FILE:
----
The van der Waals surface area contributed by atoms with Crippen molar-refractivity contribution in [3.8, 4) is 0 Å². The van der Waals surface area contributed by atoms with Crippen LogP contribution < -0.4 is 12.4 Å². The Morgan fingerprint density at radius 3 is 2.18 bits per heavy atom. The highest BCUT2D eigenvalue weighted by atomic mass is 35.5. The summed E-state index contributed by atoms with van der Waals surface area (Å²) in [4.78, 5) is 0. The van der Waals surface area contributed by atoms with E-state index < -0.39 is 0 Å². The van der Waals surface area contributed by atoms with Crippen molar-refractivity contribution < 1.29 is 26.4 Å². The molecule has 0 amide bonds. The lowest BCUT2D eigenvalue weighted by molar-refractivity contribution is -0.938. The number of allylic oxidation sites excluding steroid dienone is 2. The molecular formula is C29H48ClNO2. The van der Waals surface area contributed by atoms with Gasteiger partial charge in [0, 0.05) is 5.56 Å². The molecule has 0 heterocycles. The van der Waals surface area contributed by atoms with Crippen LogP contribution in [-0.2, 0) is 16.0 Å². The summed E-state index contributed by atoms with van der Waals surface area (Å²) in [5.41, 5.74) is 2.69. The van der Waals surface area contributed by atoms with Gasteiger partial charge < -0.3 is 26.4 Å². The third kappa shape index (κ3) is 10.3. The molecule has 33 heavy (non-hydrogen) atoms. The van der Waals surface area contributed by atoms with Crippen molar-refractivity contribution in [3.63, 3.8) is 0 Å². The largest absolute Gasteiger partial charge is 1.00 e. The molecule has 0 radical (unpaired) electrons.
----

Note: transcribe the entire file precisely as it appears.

The van der Waals surface area contributed by atoms with Crippen molar-refractivity contribution in [3.8, 4) is 0 Å². The van der Waals surface area contributed by atoms with Crippen LogP contribution < -0.4 is 12.4 Å². The Morgan fingerprint density at radius 3 is 2.18 bits per heavy atom. The highest BCUT2D eigenvalue weighted by atomic mass is 35.5. The summed E-state index contributed by atoms with van der Waals surface area (Å²) in [4.78, 5) is 0. The van der Waals surface area contributed by atoms with E-state index < -0.39 is 0 Å². The van der Waals surface area contributed by atoms with Crippen molar-refractivity contribution < 1.29 is 26.4 Å². The molecule has 0 amide bonds. The lowest BCUT2D eigenvalue weighted by molar-refractivity contribution is -0.938. The number of allylic oxidation sites excluding steroid dienone is 2. The molecular formula is C29H48ClNO2. The van der Waals surface area contributed by atoms with Gasteiger partial charge in [0, 0.05) is 5.56 Å². The molecule has 0 heterocycles. The van der Waals surface area contributed by atoms with Crippen LogP contribution in [-0.2, 0) is 16.0 Å². The summed E-state index contributed by atoms with van der Waals surface area (Å²) in [5.41, 5.74) is 2.69. The van der Waals surface area contributed by atoms with Gasteiger partial charge < -0.3 is 26.4 Å². The third kappa shape index (κ3) is 10.3. The molecule has 33 heavy (non-hydrogen) atoms. The van der Waals surface area contributed by atoms with Crippen molar-refractivity contribution in [3.63, 3.8) is 0 Å². The largest absolute Gasteiger partial charge is 1.00 e. The molecule has 0 radical (unpaired) electrons.